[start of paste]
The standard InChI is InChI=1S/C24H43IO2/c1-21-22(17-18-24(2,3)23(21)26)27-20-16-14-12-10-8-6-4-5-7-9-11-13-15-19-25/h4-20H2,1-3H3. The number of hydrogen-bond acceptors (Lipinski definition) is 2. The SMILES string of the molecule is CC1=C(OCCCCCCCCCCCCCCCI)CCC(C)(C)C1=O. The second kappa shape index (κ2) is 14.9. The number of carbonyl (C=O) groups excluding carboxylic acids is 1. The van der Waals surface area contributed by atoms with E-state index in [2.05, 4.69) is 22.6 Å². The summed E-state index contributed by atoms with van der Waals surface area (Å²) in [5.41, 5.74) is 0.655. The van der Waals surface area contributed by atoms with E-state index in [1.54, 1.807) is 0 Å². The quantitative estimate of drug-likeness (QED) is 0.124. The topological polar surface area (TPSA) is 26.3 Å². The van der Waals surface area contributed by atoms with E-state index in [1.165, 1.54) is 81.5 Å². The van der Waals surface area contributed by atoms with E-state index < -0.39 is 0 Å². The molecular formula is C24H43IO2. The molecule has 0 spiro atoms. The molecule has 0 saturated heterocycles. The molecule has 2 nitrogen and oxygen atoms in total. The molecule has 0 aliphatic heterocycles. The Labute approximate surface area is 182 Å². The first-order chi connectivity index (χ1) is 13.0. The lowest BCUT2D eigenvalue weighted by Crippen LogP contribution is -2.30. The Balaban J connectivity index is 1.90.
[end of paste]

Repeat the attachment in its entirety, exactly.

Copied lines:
The standard InChI is InChI=1S/C24H43IO2/c1-21-22(17-18-24(2,3)23(21)26)27-20-16-14-12-10-8-6-4-5-7-9-11-13-15-19-25/h4-20H2,1-3H3. The number of hydrogen-bond acceptors (Lipinski definition) is 2. The SMILES string of the molecule is CC1=C(OCCCCCCCCCCCCCCCI)CCC(C)(C)C1=O. The second kappa shape index (κ2) is 14.9. The number of carbonyl (C=O) groups excluding carboxylic acids is 1. The van der Waals surface area contributed by atoms with E-state index in [2.05, 4.69) is 22.6 Å². The summed E-state index contributed by atoms with van der Waals surface area (Å²) in [5.41, 5.74) is 0.655. The van der Waals surface area contributed by atoms with E-state index in [1.54, 1.807) is 0 Å². The quantitative estimate of drug-likeness (QED) is 0.124. The topological polar surface area (TPSA) is 26.3 Å². The van der Waals surface area contributed by atoms with E-state index in [1.165, 1.54) is 81.5 Å². The van der Waals surface area contributed by atoms with E-state index < -0.39 is 0 Å². The molecular formula is C24H43IO2. The molecule has 0 spiro atoms. The molecule has 0 saturated heterocycles. The molecule has 2 nitrogen and oxygen atoms in total. The molecule has 0 aliphatic heterocycles. The Labute approximate surface area is 182 Å². The first-order chi connectivity index (χ1) is 13.0. The lowest BCUT2D eigenvalue weighted by Crippen LogP contribution is -2.30. The Balaban J connectivity index is 1.90.